While usually a sharp-minded critic of those wacky liberals, David Brooks has once again stepped into nonsense land (like when he backed McCain), to take up his occasional habitat of demonizing planners. His latest editorial stretches to interpret a Pew Research study. Brooks implies that the economic crisis has planners salivating at the thought of cramming people into high-rise apartments and generally making them enjoy life less, while the Pew study reveals (shockingly) that this is STILL not true! Americans, in fact, still want it all, especially if it is on the other side of the fence.
Daniel Nairn from Discovering Urbanism says it best:
The trouble with building a case out of survey results of what people want is that, in real life, we cannot always get what we want. There are trade-offs, and the true test of a value system lies in what you are willing to give up to achieve your ideal. Do I want the 6000 sq. ft. palace or a 400 sq. ft. apartment? Uh … I’ll take the palace. I’d like there to be a wilderness preserve surrounding me, and I want to be within a 10 minute trip to healthy grocery stores. It would be nice if I could walk there. And I’m all for social equality and environmental sustainability too.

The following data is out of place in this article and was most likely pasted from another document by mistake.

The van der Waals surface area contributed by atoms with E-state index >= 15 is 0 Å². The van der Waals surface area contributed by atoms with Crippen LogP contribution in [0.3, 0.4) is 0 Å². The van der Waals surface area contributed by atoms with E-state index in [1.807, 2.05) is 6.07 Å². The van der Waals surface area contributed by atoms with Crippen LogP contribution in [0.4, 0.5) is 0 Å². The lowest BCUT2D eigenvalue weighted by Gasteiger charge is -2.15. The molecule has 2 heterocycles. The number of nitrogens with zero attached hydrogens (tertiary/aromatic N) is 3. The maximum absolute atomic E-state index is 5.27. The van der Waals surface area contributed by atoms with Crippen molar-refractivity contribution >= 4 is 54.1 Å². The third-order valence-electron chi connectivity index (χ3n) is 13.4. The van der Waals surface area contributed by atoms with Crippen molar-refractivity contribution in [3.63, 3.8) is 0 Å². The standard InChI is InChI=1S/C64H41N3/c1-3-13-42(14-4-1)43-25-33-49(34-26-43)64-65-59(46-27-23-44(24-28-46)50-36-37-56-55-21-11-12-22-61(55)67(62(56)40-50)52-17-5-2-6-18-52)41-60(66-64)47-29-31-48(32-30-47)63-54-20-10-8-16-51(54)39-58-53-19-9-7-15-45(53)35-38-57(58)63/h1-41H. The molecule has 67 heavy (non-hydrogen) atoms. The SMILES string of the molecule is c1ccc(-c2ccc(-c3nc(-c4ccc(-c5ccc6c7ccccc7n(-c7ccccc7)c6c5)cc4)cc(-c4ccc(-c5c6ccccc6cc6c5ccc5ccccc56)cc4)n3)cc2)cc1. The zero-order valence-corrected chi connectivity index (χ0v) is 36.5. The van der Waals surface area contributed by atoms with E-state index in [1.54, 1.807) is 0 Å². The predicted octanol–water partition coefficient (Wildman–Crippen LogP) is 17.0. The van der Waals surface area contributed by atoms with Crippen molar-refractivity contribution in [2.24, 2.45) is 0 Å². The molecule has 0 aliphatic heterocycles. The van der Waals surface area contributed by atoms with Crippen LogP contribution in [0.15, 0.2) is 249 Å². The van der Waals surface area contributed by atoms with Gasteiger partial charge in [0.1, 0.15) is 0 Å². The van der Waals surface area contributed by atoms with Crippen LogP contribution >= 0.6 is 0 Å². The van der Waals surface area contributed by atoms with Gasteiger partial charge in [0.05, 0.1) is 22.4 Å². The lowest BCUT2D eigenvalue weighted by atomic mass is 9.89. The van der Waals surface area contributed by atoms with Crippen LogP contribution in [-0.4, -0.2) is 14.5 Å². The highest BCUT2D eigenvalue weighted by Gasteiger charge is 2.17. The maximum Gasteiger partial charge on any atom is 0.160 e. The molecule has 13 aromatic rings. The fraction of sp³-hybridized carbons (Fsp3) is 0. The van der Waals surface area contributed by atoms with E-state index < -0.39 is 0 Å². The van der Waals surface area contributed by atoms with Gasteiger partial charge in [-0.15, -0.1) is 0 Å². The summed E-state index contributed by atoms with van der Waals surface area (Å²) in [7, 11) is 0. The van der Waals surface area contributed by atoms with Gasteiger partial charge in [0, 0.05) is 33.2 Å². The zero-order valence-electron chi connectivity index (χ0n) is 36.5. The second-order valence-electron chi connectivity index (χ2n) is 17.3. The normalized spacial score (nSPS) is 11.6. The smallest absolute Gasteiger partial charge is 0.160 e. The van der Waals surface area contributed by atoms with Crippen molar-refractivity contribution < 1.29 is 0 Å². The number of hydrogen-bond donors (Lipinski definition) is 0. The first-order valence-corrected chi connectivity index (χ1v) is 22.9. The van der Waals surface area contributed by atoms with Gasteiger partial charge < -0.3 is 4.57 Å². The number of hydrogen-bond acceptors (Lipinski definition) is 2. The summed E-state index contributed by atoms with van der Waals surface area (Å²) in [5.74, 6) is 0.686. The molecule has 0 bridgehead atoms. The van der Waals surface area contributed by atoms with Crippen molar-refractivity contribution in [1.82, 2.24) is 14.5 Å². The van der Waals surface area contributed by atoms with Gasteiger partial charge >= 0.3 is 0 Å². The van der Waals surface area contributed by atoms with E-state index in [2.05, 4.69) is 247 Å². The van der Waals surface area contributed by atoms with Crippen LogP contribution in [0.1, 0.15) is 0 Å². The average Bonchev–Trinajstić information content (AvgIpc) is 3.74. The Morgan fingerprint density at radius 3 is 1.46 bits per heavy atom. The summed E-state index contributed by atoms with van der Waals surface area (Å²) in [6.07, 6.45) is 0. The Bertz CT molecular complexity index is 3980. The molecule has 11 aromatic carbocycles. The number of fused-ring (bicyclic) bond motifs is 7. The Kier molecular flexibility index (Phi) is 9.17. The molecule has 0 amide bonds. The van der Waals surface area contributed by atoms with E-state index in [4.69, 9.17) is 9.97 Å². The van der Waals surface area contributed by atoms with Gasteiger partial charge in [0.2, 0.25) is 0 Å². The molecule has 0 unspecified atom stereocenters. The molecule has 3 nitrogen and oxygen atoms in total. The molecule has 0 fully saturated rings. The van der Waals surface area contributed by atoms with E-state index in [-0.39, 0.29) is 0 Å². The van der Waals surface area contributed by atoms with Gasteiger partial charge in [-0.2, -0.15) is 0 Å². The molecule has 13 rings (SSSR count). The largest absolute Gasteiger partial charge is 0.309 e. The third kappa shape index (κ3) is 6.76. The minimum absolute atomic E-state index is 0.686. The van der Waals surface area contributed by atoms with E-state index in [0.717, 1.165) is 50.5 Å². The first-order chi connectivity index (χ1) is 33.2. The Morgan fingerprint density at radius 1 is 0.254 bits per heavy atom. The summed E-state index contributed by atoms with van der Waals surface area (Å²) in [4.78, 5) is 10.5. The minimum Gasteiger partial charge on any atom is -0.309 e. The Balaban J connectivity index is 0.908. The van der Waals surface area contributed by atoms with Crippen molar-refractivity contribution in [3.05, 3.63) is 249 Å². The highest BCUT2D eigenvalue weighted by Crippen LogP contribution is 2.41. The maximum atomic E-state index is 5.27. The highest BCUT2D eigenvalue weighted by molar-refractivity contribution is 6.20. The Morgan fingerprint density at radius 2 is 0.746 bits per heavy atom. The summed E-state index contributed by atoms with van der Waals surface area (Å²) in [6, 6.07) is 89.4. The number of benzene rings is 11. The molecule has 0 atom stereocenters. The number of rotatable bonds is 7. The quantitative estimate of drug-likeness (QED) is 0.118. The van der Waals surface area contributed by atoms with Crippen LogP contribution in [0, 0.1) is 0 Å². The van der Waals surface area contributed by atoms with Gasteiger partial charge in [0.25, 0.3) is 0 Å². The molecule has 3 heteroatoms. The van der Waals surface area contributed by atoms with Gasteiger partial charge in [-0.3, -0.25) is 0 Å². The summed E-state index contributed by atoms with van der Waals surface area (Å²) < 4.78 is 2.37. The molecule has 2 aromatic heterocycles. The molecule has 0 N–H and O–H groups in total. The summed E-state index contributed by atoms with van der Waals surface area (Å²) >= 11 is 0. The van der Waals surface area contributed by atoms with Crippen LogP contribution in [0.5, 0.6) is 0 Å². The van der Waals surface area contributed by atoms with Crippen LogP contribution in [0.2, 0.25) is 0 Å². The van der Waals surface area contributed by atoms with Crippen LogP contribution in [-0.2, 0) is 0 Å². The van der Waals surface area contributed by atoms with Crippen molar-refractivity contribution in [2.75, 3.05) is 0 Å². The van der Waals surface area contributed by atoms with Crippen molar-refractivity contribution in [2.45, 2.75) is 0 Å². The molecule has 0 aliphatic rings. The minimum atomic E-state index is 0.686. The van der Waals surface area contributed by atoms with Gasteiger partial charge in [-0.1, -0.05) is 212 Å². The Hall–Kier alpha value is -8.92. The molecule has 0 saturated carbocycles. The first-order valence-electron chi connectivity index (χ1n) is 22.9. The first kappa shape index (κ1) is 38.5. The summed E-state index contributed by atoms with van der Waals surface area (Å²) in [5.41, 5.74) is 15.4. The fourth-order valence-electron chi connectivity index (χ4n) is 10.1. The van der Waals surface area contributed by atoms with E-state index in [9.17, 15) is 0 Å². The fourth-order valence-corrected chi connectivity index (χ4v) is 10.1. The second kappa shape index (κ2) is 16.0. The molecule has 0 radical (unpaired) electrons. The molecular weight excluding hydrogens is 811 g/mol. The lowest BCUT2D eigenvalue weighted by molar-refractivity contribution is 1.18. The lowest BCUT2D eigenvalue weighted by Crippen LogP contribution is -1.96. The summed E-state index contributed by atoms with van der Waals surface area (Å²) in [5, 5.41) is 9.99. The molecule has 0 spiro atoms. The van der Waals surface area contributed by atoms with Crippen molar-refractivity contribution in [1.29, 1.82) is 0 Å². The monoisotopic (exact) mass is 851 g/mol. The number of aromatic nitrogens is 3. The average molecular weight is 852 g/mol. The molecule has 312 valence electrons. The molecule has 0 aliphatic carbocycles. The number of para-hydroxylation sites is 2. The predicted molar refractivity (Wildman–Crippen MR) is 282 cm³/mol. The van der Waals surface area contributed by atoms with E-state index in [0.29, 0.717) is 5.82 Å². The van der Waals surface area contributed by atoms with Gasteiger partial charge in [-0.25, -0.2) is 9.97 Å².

As Nairn goes on to explain, planners must deal with the world of reality AND the sometimes fantastical desires of its residents, including traffic, property rights disputes, environmental trade-offs and militant interest groups. Individual desires rarely hold sway in planning decision-making, especially in dense urban areas.
I’ll leave it to others to tell Brooks the obvious, which is that places like Denver, Portland, and Seattle are not bastions of transit-hating, SOV-tripping rural Americans. These are urban and rapidly urbanizing places.